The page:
we must not try to re-fight the referendum or push for a second vote and if Article 50 needs to be triggered in parliament Labour will not seek to block or delay it.

Frustrating, short-sighted and logically incoherent. How has Labour found itself here?

Germany’s Social Democratic Party has accused Labour of a misplaced need to follow where the electorate leads. As The Times reported:

Along with other centre-left parties in Europe, the SPD is bitterly disappointed that Labour appears to be going along with Brexit. “It is a big mistake of Corbyn to say the majority of the people were in favour, therefore the Labour Party supports Brexit,” Mr Schäfer, 64, deputy head of the SPD in the Bundestag, told The Times.

“Of course they have to vote against Brexit. If the majority of people are in favour of this, Labour should say, ‘OK, we are sorry but we cannot follow always the majority’. Otherwise this is the end of different parties.”

Mr Schäfer warned that Labour would not get any credit for the successes of Brexit but it would share blame for failures if it did not oppose it, as the Liberal Democrats plan to do.

The Libs Dems are leading a campaign supported by some Scottish Nationalist and a few Labour MPs to vote against Article 50 unless the government guarantees a second referendum on the result of the Brexit talks.

The German politician urged Labour to think strategically about the next decade rather than worrying about losing seats at the next election for opposing Brexit. “Labour should vote against Article 50 to make clear they were in the campaign for Remain, because otherwise they are also responsible for the worst outcome of the negotiations,” Mr Schäfer said.

For information, I have set out, at the end, of this post some illustrative charts showing what a 15% loss of votes in ‘Leave’ seats or gain of votes in ‘Remain’ seats would mean for Labour.

But this still does not account for quite how far Labour has moved from the position held by its 2015 Voters (65% or 63% of whom voted Remain) and its MPs (218 for Remain versus only 10 for Leave) in light of polling showing limited support for a Brexit without strings.

In the face of that heavy Remain position, John McDonnell has nevertheless managed to spin 180 degrees from a pre-referendum ‘Brexit will help the corporate elites‘ to a full-blooded post-referendum ‘Brexit will hurt them‘.

Even the thoughtful members of the Labour Party have engaged in repeated attempts to burnish the quality of the democratic mandate. Writing in Prospect, Ed Miliband, for example, argued: “There is a clear mandate for Brexit from the referendum. I am not seeking to reverse the result. We are leaving the EU.” I do not find it easy to understand the impulse to airbrush away the lies of a campaign rich with them or the fact that a 2% swing would have delivered a different result. These facts might not change the mandate but it defies reality to pretend they are irrelevant to is quality.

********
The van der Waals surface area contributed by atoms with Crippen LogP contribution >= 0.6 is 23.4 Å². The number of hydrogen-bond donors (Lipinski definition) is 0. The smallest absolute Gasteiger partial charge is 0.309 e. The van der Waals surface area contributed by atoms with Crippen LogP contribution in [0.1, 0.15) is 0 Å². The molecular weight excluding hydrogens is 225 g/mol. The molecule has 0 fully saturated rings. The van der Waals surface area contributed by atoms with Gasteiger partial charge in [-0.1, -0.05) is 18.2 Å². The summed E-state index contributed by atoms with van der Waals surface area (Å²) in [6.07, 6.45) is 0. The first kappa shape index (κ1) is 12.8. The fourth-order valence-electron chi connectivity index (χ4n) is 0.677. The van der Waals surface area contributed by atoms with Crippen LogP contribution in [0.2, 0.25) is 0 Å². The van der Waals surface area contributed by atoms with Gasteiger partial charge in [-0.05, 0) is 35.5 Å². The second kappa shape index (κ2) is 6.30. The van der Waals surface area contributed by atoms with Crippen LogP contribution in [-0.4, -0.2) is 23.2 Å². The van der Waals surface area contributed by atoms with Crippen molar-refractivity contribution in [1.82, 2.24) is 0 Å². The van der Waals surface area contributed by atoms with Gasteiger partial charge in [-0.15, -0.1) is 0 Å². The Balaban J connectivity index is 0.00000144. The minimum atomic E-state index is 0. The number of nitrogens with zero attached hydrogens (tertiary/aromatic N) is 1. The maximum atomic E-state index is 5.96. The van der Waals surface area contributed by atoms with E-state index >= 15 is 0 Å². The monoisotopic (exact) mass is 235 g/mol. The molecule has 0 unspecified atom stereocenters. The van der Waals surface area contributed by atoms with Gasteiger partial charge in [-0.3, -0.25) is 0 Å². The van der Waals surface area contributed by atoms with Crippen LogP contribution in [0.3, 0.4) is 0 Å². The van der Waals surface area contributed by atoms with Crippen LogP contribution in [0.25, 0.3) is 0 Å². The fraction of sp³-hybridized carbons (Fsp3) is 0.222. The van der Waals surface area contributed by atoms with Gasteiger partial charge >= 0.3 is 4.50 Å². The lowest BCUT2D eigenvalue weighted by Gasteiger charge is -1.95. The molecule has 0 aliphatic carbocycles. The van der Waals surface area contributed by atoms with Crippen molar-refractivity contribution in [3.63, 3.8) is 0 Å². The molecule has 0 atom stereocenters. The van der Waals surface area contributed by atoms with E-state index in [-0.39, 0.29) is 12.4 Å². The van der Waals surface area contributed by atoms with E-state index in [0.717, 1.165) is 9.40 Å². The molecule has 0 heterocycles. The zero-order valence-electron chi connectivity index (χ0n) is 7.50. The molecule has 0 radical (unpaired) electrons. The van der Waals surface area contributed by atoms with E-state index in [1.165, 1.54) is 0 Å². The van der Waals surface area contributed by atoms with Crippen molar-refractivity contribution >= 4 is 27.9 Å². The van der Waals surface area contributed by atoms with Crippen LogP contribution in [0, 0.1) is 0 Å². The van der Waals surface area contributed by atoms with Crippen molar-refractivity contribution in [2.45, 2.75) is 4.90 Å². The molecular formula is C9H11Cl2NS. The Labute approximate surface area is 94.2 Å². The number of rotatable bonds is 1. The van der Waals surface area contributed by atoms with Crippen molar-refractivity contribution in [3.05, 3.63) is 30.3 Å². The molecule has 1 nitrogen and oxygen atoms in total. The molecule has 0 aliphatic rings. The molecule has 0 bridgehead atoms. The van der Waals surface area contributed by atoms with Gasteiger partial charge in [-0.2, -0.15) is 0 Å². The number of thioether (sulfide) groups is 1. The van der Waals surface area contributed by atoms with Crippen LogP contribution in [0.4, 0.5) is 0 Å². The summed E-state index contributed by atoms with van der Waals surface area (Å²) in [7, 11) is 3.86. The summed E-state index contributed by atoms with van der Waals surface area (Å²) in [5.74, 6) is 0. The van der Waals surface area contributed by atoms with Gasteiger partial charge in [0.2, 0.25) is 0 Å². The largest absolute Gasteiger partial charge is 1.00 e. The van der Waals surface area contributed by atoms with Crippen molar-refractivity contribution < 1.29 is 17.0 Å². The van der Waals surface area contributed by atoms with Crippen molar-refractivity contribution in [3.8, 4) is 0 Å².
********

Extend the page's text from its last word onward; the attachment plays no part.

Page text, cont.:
The answer is that the Party is cowed.

Face with a vigorous and scornful media it seems determined to repeat its mistakes from the last Parliament. Then MPs bowed their heads regretfully to ‘overspending’ allegations and the need for austerity. Now they genuflect to demands for a Brexit that ignores the limitations of the mandate.

They do so because they understand it to be what the electorate wants. They do so because they are frit. But they ignore that they will take the blame when things go wrong. And they ignore that no one wants a Party that follows where others lead.


Illustrative charts

The following two charts show Labour seats in England and Wales by margin of victory, support for Brexit and (by colour, Runner Up).

The first shows all Labour seats.

The second highlights those Brexit supporting seats where Labour’s margin of victory was less than 15% (they total 44: 39 Conservative, 3 UKIP, 1 Lib Dem and 1 Plaid Cymru).



The following two charts show seats in England and Wales where Labour was Runner Up by margin of victory, support for Brexit and (by colour, Winner).

The first shows all seats where Labour was Runner Up.

The second highlights those Remain supporting seats where the winner’s margin over Labour was less than 15% (they total 18: 14 Conservative, 2 Lib Dem, 1 Plaid Cymru and 1 Green).


I’ll leave others to do the editorialising.



How should we respond to attacks on judicial independence?

​[This is a republication of my article in this week’s New European].

It wasn’t Brexit that invented attacks on the judiciary. 

Ten years ago Prime Minister Blair said of a High Court Judge that he had “taken leave of his senses”. The Express also weighed in, describing the Judge’s decision as “tantamount to a judicial coup against Parliament.” That same year The Sun criticised “the arrogance of judges in their mink-lined ivory towers” – I assume time has been unkind to that metaphor – over the sentencing of the child molester Craig Sweeney. And the then Lord Chancellor, Charlie Falconer, was widely criticised for his slow and feeble defence of the judiciary. More recently Theresa May herself – as Home Secretary – criticised Judges for, as she put it, “ignor[ing] parliament when they think it came to the wrong conclusion.”